“Well, you can’t exactly say something like that and expect me not to ask questions.” It started to rain and the droplets hit the window of the bus with a dismal splatter, as though they couldn’t really be bothered to fall.
“You’re right. I’m sorry, I shouldn’t have mentioned it at all in the first place. It’s probably against the rules, anyway.”
“Rules?” He was being altogether too mysterious for me. I didn’t like it when people hinted at things, and then didn’t explain. It didn’t seem fair.
“Forget I said anything. This is too public a place to talk about this, anyway. Anybody could hear.” Sean sighed and looked towards me. I was sitting, staring at him, with my legs and arms crossed, and my hair was falling down over my face. I imagine that it was quite a severe appearance, but I wanted to know what he was talking about.
“Then let’s go somewhere else. Come on, Sean! You can’t expect me not to ask questions: I’ve already told you that. I’m an inquisitive person and you’ve just given me something else to be nosy about. It’s your own fault, to be honest.” I moved my fiddle case so that it wasn’t pressing against my legs and turned to face out of the windows. “Besides, I don’t really want to go home.”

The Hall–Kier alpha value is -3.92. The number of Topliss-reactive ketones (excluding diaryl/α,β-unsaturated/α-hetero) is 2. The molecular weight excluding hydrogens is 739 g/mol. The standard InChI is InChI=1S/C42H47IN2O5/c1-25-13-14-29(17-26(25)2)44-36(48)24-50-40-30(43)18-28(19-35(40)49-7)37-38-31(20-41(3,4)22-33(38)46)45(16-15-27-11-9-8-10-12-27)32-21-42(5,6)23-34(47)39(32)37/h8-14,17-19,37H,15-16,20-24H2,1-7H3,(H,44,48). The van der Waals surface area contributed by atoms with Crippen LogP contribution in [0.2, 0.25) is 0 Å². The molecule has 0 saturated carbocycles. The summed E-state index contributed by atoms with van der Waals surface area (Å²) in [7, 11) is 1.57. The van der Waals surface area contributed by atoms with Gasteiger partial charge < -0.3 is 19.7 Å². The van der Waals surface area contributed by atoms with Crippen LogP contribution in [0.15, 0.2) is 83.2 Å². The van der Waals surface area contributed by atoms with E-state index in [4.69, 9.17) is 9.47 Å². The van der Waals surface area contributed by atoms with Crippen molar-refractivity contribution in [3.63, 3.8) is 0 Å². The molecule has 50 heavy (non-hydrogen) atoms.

“Why not, Ruth?” His face was suddenly compassionate, and I felt a pang in my heart. Why did nobody else listen to me like this? “Is something wrong?”
“Not exactly. It’s complicated. Please, can we not talk about it?” Talking just made it hurt more, and I’d tell him later, when I was ready. Not now.
“All right. And I’ll make a deal with you, too. If you take me somewhere more private, then I’ll tell you what I meant. I’ll tell you where I’m from and what I am. Nothing more guaranteed. But is that enough for you?”
“A deal usually means I give you something back,” I said, slowly. “What do you want from me?”
“A tune,” he whispered. “Give me a tune and I’ll tell you everything you want to know.” I nodded.
“What are you, a faerie?” He laughed out loud at that.